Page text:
| Results|| |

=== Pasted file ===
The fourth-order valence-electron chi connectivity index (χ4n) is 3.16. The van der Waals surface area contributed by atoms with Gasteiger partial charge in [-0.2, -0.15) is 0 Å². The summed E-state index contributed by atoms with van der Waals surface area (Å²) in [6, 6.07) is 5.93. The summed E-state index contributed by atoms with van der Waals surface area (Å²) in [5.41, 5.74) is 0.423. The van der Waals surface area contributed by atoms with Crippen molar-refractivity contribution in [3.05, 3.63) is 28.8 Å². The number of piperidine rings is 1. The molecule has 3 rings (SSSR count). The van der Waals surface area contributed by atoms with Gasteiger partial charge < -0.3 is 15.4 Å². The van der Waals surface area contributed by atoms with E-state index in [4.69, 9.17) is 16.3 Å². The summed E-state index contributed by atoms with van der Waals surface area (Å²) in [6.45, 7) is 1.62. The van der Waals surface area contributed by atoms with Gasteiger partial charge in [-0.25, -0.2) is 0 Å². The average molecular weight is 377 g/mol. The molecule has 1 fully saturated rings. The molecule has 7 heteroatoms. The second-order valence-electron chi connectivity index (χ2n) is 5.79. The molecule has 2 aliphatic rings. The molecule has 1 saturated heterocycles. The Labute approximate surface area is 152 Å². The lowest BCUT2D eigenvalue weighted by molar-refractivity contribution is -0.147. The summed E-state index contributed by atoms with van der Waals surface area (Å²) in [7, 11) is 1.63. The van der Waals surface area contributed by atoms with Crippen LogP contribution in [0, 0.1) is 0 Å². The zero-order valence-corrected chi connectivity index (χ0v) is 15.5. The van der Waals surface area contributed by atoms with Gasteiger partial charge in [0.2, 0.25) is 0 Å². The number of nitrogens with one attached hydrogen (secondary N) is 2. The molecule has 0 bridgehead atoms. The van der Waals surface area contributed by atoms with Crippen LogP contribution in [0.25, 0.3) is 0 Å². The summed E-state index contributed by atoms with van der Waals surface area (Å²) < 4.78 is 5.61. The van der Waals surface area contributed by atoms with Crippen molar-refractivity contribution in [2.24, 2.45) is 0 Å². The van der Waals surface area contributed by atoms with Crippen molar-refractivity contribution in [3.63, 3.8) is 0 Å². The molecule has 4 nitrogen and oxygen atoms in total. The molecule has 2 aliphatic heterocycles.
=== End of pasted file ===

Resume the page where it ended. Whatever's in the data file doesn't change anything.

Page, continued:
Pre and post-test comparison showed that the knowledge increased immensely following PBL sessions as shown in [Table 1]. Students' feedback on PBL module [Table 2] and [Table 3] showed that most of them preferred PBL because they found it interactive, collaborative, goal and research oriented. For interpretation purpose, the 5-point Likert scale was brought down to 3 that is, agree, neutral, and disagree. Students evaluated tutors (n=5) through a questionnaire under five themes. The data showed that there was overall agreement on each theme of active learning, contextual learning, and intra-personal behaviors as a tutor as shown in [Table 4]. Students' assessment by tutors following two PBL tutorials showed a mean score of 34.9 ± 4.01 and 35.5 ± 3.86, respectively. Tutors questionnaire (n = 5) on group interaction was divided into explanatory questions, cumulative reasoning and handling conflicts. In explanatory questions, all the tutors agreed that students were more interactive based on the observation that students asked a question for obtaining good understanding of the subject and were not satisfied with just one explanation. Except for one neutral tutor, all agreed that the probing questions were asked by group members to scrutinize students' observations. In cumulative reasoning section, all the tutors agreed that the group members built on the idea put forward, observations put forward were supported by arguments, students explanation lead to additional explanation by other students, and that conclusions were drawn from group discussion. In the section of handling conflicts, all agreed that contradictory ideas were discussed in the group and students responded to disagreement. There was no disagreement on any of the items of the questionnaire. However, one tutor felt that one or more students contradicted each other. Overall, PBL approach exposed students to a new method of learning and were satisfied to have explored this method. Students were motivated to learn new topic because learning objectives were formulated by themselves and they developed self-directed learning skills. The tutors felt that this new teaching-learning approach benefitted them as they were aptly trained for a new teaching-learning method. Nonetheless, their interaction with students increased, and integration of subjects provided them different perspectives to the same disease. There was the possibility of immediate feedback and evaluation of learning objectives. The tutors/faculty also learned to design cases for PBL. The tutors were of the opinion that PBL method is suitable for a common disease like TMJ disorder. Such a teaching-learning activity may also be implemented for an integrated approach to other common problems which would avoid duplication from many departments.